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The explicit and implicit influence of reasonableness on the elements of delictual liability

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dc.contributor.advisor Knobel, Johann Ahmed, Raheel 2018-07-11T09:34:37Z 2018-07-11T09:34:37Z 2018-01
dc.identifier.citation Ahmed, Raheel (2018) The explicit and implicit influence of reasonableness on the elements of delictual liability, University of South Africa, Pretoria, <>
dc.description.abstract Reasonableness as a concept used in determining delictual liability or liability in tort law, is either embraced or perceived by some as frustrating. It is a normative concept which is inextricably linked with the concepts of fairness, justice, equity, public policy and the values of the community. These concepts assist in providing value judgements in determining liability. It is apparent from this study that the influence of reasonableness is predominantly implicit on the French law of delict, but more explicit on the South African law of delict and Anglo-American tort law. Its influence varies with respect to each element of tort or delictual liability. In order to hold a person liable for a delict or tort, it is only reasonable that all the elements of a delict or tort are present. Common to all the jurisdictions studied in this thesis is the idea of striking a balance between the defendant’s interests promoted, the plaintiff’s interests adversely affected and the interests of society. Where liability is based on fault, the reasonableness of conduct is called into question. In respect of causation whichever test or theory is used, what must ultimately be determined is whether according to the facts of the case, it is reasonable to impute liability on the defendant for the factually caused consequences. Whether loss or harm is required, assumed or not required, the question of the appropriate remedy or compensation which is reasonable under the circumstances is called into question. In South African and Anglo-American law, the multiple uses of the standards of the reasonable person, reasonable foreseeability of harm, reasonable preventability of harm, whether it is reasonable to impose an element of liability, or whether it is reasonable to impute liability, often cause confusion and uncertainty. At times, the role of these criteria with regard to a specific element may be valid and amplified while, at other times, their role is diminished and controversial. However, there is nothing wrong with the concept of reasonableness itself; indeed, it is a necessary and useful concept in law. Rather, it is the way that it is interpreted and applied in determining liability that is problematic. en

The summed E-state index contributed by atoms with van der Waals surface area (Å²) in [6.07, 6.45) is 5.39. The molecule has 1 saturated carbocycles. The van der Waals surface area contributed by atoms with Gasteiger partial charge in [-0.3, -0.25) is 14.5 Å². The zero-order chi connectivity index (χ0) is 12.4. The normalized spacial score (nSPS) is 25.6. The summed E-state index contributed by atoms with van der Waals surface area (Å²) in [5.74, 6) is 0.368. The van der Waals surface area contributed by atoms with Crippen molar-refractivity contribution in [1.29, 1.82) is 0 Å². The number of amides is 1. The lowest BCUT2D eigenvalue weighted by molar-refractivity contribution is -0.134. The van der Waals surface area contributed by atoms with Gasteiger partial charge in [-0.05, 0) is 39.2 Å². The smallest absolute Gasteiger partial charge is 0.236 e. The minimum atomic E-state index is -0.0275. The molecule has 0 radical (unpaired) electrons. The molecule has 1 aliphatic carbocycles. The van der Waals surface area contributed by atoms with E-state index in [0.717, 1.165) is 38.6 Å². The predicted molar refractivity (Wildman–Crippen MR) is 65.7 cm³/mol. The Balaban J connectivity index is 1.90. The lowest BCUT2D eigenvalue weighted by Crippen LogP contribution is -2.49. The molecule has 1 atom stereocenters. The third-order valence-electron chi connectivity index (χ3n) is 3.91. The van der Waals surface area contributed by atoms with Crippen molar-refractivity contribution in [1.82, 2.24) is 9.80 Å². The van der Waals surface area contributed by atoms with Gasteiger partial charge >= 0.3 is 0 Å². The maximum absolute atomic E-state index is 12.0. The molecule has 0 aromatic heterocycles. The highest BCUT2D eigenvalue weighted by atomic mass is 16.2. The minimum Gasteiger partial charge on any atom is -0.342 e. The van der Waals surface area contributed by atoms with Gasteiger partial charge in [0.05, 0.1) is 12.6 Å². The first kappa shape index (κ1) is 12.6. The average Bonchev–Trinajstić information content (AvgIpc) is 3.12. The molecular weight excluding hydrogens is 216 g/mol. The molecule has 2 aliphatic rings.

dc.format.extent 1 online resource (xxiii, 892, 6 leaves) en
dc.language.iso en en
dc.subject Implicit influence of reasonableness en
dc.subject Explicit influence of reasonableness en
dc.subject Fairness en
dc.subject Justice en
dc.subject Public policy en
dc.subject Equality en
dc.subject Values and views of the community en
dc.subject Reasonable person en
dc.subject Interests en
dc.subject Rights en
dc.subject Delictual liability en
dc.subject Liability in tort law en
dc.subject.ddc 346.32068
dc.subject.lcsh Negligence, Contributory -- South Africa en
dc.subject.lcsh Damages -- South Africa en
dc.subject.lcsh Torts -- South Africa en
dc.subject.lcsh Negligence -- South Africa en
dc.subject.lcsh Liability (Law) -- South Africa en
dc.subject.lcsh Civil rights -- South Africa en
dc.subject.lcsh Reasonable care (Law) -- South Africa en
dc.title The explicit and implicit influence of reasonableness on the elements of delictual liability en
dc.type Thesis en
dc.description.department Private Law en LL. D.

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